With Google Cloud, automotive incentives can be optimized in a way that helps OEMs and dealers control critical costs and eliminate confusion. Using BigQuery, they can ingest, store, and analyze data that can connect the dots between the OEM, dealer, and customer. This process enables incentives to be tracked accurately and consistently. In addition, Google Cloud’s advanced AI/ML tools can investigate patterns in past rebates, so OEMs and dealers can learn whether they’re applying rebates effectively, and even provide automatic triggers to point out potential overspending due to factors like overlapping/duplicative incentives and conflicting rebates.
To pull it all together, Google Cloud APIs let dealers connect to their dealer management systems (DMS) for “one source of truth” for data across their systems-of-record. Finally, Google Cloud has a network of systems integrators and other consulting partners in the automotive industry who can help implement these incentive optimization solutions.
Despite improvements in robotics, AI, and other digital technologies, the automotive manufacturing shop floor remains mired in decades-old systems and siloed data. IDC notes that 77% of manufacturers view digital transformation as an opportunity, making it one of their top priorities. And McKinsey says the new era of automated production and data exchange opens a broad range of use cases that can cut costs, increase yields, and support new manufacturing methods.
Automotive companies, however, often want to run manufacturing workloads on premises. This could be for a number of reasons, such as latency, data residency requirements in some countries, and customer preferences to keep data local. Anthos, our managed, cloud-native platform, addresses these challenges, while still allowing customers to develop and operate their systems as if they were in the cloud. As a software-only stack, Anthos runs on customers’ choice of hardware. Moreover, Anthos workloads can seamlessly move to Google Cloud, or other cloud vendors, at any time.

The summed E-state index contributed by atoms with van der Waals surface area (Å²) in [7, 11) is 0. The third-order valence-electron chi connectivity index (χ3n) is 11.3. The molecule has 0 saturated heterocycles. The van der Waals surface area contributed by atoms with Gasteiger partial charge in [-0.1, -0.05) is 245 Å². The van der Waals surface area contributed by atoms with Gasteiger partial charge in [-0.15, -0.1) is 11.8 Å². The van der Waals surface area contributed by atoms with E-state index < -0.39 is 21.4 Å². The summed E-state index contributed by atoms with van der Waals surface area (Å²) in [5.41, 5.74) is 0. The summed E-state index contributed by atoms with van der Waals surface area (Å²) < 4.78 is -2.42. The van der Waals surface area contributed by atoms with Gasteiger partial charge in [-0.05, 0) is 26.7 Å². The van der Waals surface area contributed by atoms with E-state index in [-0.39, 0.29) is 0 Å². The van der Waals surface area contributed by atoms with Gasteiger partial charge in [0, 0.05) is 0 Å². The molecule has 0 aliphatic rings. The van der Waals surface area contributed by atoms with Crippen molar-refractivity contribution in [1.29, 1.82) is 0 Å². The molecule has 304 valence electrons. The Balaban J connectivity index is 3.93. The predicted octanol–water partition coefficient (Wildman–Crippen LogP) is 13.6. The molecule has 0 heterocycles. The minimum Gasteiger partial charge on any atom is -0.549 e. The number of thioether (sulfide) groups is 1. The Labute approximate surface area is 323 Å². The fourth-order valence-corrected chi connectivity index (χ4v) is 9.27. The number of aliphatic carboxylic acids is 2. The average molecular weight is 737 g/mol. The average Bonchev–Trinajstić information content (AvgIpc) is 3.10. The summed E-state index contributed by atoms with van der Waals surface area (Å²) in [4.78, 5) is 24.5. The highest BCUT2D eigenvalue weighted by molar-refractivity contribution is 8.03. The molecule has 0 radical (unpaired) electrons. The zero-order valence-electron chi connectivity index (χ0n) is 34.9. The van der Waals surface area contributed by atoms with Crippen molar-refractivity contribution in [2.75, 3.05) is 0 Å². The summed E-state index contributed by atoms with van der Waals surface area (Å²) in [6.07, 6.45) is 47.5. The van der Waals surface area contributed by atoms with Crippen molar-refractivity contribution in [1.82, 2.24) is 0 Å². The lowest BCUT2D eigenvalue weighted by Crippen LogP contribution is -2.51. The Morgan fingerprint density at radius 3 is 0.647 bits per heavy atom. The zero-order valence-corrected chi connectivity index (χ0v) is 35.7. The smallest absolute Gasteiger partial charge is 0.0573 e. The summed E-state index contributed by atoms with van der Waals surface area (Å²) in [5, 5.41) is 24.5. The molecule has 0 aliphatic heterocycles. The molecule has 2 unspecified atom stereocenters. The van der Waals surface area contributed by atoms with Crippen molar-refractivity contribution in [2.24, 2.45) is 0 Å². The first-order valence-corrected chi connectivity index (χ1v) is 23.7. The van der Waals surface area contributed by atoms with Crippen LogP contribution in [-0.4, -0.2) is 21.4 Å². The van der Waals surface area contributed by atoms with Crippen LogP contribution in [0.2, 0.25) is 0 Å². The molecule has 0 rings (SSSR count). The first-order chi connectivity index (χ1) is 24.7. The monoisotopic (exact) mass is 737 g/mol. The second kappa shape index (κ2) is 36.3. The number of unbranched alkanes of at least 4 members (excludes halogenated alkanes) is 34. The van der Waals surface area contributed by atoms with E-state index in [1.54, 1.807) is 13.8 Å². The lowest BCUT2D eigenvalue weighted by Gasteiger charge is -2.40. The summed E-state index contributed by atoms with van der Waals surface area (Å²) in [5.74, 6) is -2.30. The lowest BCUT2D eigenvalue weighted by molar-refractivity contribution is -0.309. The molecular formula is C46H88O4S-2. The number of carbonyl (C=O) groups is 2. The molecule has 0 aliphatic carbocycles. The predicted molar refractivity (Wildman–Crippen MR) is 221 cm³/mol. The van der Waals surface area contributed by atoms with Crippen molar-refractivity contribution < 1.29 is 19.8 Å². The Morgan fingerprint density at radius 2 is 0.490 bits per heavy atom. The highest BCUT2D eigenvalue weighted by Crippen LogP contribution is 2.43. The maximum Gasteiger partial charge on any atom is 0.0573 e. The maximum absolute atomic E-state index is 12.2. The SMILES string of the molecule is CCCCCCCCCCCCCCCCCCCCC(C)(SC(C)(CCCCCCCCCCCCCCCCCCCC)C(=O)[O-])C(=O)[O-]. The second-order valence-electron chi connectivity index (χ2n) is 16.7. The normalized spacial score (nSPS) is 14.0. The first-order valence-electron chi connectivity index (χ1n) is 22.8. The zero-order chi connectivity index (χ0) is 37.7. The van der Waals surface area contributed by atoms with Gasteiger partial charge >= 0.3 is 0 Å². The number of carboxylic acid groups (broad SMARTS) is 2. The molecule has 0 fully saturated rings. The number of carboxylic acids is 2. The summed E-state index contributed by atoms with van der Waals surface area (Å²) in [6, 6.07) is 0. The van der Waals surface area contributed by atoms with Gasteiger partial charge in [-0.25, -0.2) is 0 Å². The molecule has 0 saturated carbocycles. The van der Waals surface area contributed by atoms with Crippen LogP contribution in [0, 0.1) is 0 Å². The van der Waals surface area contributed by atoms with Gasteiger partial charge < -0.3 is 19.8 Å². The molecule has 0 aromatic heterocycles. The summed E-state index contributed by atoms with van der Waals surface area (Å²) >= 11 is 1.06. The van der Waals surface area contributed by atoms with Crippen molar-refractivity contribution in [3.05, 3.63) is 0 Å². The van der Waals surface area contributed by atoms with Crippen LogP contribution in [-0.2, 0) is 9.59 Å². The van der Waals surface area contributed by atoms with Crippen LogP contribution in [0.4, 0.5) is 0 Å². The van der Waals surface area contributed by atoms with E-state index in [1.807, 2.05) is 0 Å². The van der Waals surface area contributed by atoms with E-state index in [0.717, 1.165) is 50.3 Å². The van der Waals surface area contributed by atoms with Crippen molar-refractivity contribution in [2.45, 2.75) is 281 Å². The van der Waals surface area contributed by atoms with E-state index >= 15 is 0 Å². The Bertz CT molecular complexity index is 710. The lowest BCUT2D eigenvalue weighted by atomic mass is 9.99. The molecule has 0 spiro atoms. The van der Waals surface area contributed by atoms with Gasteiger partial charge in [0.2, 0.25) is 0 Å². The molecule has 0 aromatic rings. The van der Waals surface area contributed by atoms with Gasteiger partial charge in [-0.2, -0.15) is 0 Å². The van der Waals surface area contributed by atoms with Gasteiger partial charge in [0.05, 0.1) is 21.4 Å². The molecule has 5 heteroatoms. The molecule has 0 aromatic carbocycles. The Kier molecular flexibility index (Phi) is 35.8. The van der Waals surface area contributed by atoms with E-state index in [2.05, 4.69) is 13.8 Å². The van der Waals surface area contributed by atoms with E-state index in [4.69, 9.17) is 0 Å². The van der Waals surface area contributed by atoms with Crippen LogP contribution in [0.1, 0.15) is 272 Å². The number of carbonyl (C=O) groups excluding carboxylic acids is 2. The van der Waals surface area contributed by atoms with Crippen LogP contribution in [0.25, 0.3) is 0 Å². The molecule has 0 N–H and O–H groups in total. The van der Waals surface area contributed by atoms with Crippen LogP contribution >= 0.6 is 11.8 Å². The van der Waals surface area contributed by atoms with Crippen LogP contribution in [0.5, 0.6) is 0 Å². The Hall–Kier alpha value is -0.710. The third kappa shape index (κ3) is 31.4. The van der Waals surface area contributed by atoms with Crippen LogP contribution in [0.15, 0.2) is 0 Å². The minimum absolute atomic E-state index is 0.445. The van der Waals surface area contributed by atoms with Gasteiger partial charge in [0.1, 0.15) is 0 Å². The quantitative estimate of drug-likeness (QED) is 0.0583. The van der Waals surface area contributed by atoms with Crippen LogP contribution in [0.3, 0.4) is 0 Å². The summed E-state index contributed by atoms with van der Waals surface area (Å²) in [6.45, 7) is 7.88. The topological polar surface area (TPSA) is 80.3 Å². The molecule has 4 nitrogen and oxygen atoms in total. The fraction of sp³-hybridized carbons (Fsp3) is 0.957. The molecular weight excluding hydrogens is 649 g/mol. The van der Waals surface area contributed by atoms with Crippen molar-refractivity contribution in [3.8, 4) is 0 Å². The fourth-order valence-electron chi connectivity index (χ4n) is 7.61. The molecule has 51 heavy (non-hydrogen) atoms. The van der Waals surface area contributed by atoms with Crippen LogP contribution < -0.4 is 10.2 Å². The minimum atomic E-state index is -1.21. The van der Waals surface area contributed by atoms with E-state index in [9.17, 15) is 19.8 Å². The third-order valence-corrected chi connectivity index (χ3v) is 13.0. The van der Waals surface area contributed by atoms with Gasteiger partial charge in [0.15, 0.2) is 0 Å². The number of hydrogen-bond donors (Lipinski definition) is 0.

Quality inspection is another area where our customers are seeing tangible operational improvements with the help of cloud and machine learning technologies. Edge TPU—our ASIC (application-specific integrated circuit) designed to run at the edge with a small power and physical footprint—can let manufacturers run inspections on the shopfloor. And outside the auto industry, LG CNS is already using our technology to detect defects in LCD panel production.
Today’s modern automobile is a supercomputer that generates enormous amounts of data—data that’s captured from as many as 60-100 sensors, and often in real-time. Unfortunately, much of this data is unstructured, in siloed systems, and vulnerable to hacks. At the same time, the electronics and software inside the vehicle are getting exponentially more complex. Between 2010 and 2016, the lines of code required for an average vehicle increased 15-fold, while the complexity of suppliers and processes has also multiplied.
We want to make automotive software simpler and help companies draw insights from the data their fleets generate. We’ve already taken a big step with Android, which has seen significant adoption among automotive OEMs. With the cloud, we can offer a fully integrated approach to telemetry, making it much easier to extract and run analytics on vehicle data.
Of course, whenever data is moving between organizations, trust and security are of utmost importance. That’s why, with our method, all businesses, including OEMs, retain full control and ownership of their data. We also build our own chips to ensure the integrity of our data centers and your data.
Transportation and mobility is a complex field, and its digital transformation has the potential to touch almost every single one of us in some way. Our solutions aim to help automotive companies continue to make that transition, and we look forward to seeing the innovative ways they use cloud technology to reach their goals.